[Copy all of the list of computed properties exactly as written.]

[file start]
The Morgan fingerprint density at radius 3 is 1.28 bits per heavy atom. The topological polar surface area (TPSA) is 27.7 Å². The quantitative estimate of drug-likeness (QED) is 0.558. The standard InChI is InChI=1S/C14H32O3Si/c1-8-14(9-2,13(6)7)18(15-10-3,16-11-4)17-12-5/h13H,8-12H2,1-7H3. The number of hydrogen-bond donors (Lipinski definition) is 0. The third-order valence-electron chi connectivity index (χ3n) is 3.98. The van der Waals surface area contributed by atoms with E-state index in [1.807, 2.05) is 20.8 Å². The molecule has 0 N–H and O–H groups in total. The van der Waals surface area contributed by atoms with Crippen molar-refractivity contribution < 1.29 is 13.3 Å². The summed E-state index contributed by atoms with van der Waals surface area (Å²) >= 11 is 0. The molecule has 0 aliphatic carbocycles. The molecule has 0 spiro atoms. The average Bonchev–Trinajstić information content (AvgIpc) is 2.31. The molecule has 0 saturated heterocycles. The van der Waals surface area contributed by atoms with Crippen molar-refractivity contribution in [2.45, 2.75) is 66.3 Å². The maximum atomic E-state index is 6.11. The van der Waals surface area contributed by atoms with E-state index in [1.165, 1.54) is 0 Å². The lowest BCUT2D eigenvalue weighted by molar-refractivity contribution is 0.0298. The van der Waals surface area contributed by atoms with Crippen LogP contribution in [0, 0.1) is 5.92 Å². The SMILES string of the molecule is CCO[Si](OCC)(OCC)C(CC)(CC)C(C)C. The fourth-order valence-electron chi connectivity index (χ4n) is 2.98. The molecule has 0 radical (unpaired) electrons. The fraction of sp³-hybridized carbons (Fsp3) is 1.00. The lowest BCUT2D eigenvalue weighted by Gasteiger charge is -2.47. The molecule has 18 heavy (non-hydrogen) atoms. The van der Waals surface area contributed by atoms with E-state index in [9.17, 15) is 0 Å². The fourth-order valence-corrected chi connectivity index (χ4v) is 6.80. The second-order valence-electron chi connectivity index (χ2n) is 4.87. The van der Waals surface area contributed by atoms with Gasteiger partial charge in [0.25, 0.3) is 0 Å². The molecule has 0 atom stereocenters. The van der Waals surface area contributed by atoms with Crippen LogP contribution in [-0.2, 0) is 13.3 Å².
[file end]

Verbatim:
The Morgan fingerprint density at radius 3 is 1.28 bits per heavy atom. The topological polar surface area (TPSA) is 27.7 Å². The quantitative estimate of drug-likeness (QED) is 0.558. The standard InChI is InChI=1S/C14H32O3Si/c1-8-14(9-2,13(6)7)18(15-10-3,16-11-4)17-12-5/h13H,8-12H2,1-7H3. The number of hydrogen-bond donors (Lipinski definition) is 0. The third-order valence-electron chi connectivity index (χ3n) is 3.98. The van der Waals surface area contributed by atoms with E-state index in [1.807, 2.05) is 20.8 Å². The molecule has 0 N–H and O–H groups in total. The van der Waals surface area contributed by atoms with Crippen molar-refractivity contribution < 1.29 is 13.3 Å². The summed E-state index contributed by atoms with van der Waals surface area (Å²) >= 11 is 0. The molecule has 0 aliphatic carbocycles. The molecule has 0 spiro atoms. The average Bonchev–Trinajstić information content (AvgIpc) is 2.31. The molecule has 0 saturated heterocycles. The van der Waals surface area contributed by atoms with Crippen molar-refractivity contribution in [2.45, 2.75) is 66.3 Å². The maximum atomic E-state index is 6.11. The van der Waals surface area contributed by atoms with E-state index in [1.165, 1.54) is 0 Å². The lowest BCUT2D eigenvalue weighted by molar-refractivity contribution is 0.0298. The van der Waals surface area contributed by atoms with Crippen LogP contribution in [0, 0.1) is 5.92 Å². The SMILES string of the molecule is CCO[Si](OCC)(OCC)C(CC)(CC)C(C)C. The fourth-order valence-electron chi connectivity index (χ4n) is 2.98. The molecule has 0 radical (unpaired) electrons. The fraction of sp³-hybridized carbons (Fsp3) is 1.00. The lowest BCUT2D eigenvalue weighted by Gasteiger charge is -2.47. The molecule has 18 heavy (non-hydrogen) atoms. The van der Waals surface area contributed by atoms with E-state index in [9.17, 15) is 0 Å². The fourth-order valence-corrected chi connectivity index (χ4v) is 6.80. The second-order valence-electron chi connectivity index (χ2n) is 4.87. The van der Waals surface area contributed by atoms with Gasteiger partial charge in [0.25, 0.3) is 0 Å². The molecule has 0 atom stereocenters. The van der Waals surface area contributed by atoms with Crippen LogP contribution in [-0.2, 0) is 13.3 Å².